“In the perfect world, I would love to walk on to the Astroturf in Rio De Janeiro in the 2016 Olympics with the U.S. men’s team,” he said. “I’d love to be able to do it again in 2020. It’s definitely realistic, definitely possible, but very, very challenging.”
IT’S STATE CHAMPIONSHIP FOOTBALL TIME
The state football championships are set for Nov. 17 at Fitzpatrick Stadium in Portland. Here’s a quick look back at the regional finals:
Class A: Cheverus had won 34 games in a row and the last two state championships, but Thornton upset the Stags, 20-13, as Andrew Libby rushed 28 times for 130 yards and three touchdowns. Cheverus fumbled the ball on a fourth-and-goal play at the Thornton 1 and later missed a 32-yard field goal. The Stags reached the Thornton 23 on their last drive, but ended up at midfield after three straight sacks by the Golden Trojans defense.
Thornton will take on Lawrence, which had its troubles with underdog Cony. The Bulldogs had overpowered Cony, 27-6, earlier in the season, but this time Cony took a quick 10-0 lead and still led 10-3 at halftime thanks to four Lawrence turnovers. In the second half, it was Cony’s turnovers that made the difference, as Spencer Carey picked off two passes by Cony quarterback Ben Lucas to set up two touchdowns. The second was a 47-yard run by Josh Doolan that salted away a 20-10 Lawrence victory.
Lawrence was the last Eastern A team to win a state title, defeating Gorham, 14-13, in 2006. That was also the last Class A state championship game decided by less than two touchdowns. The West has won nine of the last 10 state titles.
Class B: After squeaking by Wells, 15-13, in the semifinals, Marshwood held off York, 21-20, to win the Western B title and reach the state championship game for the first time since 1989. Marshwood quarterback Cameron Roll rushed for 105 yards and two touchdowns and also threw a touchdown pass. Brett Gerry also rushed for 108 yards for the Hawks. Still, it took some luck for Marshwood to win. Trailing 21-14, York scored on a 2-yard run by quarterback Ross Hogan with 2:25 left in the game. The Wildcats made the extra point, but were penalized five yards for having only six men on the line of scrimmage. The re-kick hit the upright, the Hawks recovered the onside kick, and Marshwood had the win.
Marshwood is coached by Alex Rotsko, a legend in Massachusetts football after winning 11 Super Bowls at Longmeadow. Rotsko is in his first season after the Hawks went 2-6 last fall.
There was no such drama in Eastern B, as Mt. Blue cruised to a 42-14 victory over Waterville. Calan Lucas and Chad Luker led a Mt. Blue attack that rolled up 367 yards on the ground. Lucas rushed 17 times for 148 yards, while Luker had 74 yards and four touchdowns. Waterville made it a game for a little bit, cutting a 21-0 lead to 21-14 with two touchdowns in a span of 14 seconds late in the first half. Mt. Blue added a touchdown in the third quarter and then two more in the game’s final seven minutes.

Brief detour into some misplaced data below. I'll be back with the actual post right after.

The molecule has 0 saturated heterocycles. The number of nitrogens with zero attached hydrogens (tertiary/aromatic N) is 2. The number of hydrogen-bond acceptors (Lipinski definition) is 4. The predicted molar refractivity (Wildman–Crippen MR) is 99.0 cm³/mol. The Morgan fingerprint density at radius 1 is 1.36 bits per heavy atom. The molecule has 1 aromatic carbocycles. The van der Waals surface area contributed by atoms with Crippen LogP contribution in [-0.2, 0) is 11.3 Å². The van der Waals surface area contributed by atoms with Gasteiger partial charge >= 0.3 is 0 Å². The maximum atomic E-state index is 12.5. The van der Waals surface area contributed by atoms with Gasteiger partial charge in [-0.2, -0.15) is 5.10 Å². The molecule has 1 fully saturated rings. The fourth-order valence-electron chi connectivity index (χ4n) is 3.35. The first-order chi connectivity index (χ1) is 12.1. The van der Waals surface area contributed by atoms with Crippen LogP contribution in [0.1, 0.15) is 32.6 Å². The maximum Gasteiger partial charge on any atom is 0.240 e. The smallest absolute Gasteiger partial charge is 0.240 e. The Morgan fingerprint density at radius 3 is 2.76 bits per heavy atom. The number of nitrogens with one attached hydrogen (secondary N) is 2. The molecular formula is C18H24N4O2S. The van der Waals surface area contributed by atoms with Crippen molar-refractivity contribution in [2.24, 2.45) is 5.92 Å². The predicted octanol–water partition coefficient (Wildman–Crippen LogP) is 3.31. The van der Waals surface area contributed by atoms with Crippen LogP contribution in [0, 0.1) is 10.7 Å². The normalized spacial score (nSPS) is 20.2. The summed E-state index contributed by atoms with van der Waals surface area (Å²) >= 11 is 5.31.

Class C: Winslow held off Dirigo, 17-6, in a game that was 3-0 into the fourth quarter. Then Justin Martin, Winslow’s 6-foot-5 defensive back, intercepted a pass and returned it 23 yards to the Dirigo 6. Winslow scored on the next play, and Martin later returned another interception 73 yards for a touchdown.
In the Eastern C game, Donnie Boyer ran for 266 yards and three touchdowns as Foxcroft defeated John Bapst, 33-7. It was actually one of the closest games of the year for the Ponies. Aside from a loss to Bucksport (and Foxcroft won the rematch in the playoffs, 45-0) the Ponies have won every other game by at least 35 points. Foxcroft is averaging 46.7 points per game this season, and that includes that 13-0 loss to Bucksport in the regular season.
FINANCIAL CRISIS AT NOKOMIS
Nokomis Regional High School in Newport recently took the step of cutting all its junior varsity programs for winter and spring high school sports. The school will also not provide transportation for the varsity teams to away games, forcing students to find their own transportation.
Nokomis is the high school in Regional School Unit 19, which includes eight towns. RSU 19 superintendent Greg Potter, who took over in July, said the school unit is in a financial crisis because of mismanagement and accounting mistakes by the prior administration.
Voters in RSU 19’s eight towns were asked to approve a $3.6 million loan on Election Day. The referendum failed by a total of 353 votes, and RSU 19 began implementing the cuts the next day. According to information on the RSU 19 website, cutting the JV programs and eliminating transportation is estimated to save a combined $58,000. RSU 19 will also cut several full and part-time positions.
“Disappointed is, I don’t think enough of a description for how I feel,” Nokomis athletic director Earl Anderson told the Morning Sentinel. “I’m beyond disappointed.”
The Nokomis girls' basketball team has a record of 56-9 over the past three seasons, and went to the regional final in February. Nokomis also reached the 2012 regional final in softball.
DOUBLY SWEET WINS FOR SCARBOROUGH
It was almost like the Maine Principals’ Association was thumbing its nose as Scarborough. Here were the Red Storm, with teams in both the Class A girls and Class A boys’ state finals. Those games would be played at the Weatherbee Complex in Hampden, and Google Maps pegs that as a 133-mile drive, one-way. The Class B and C state finals, meanwhile, were played in … Scarborough.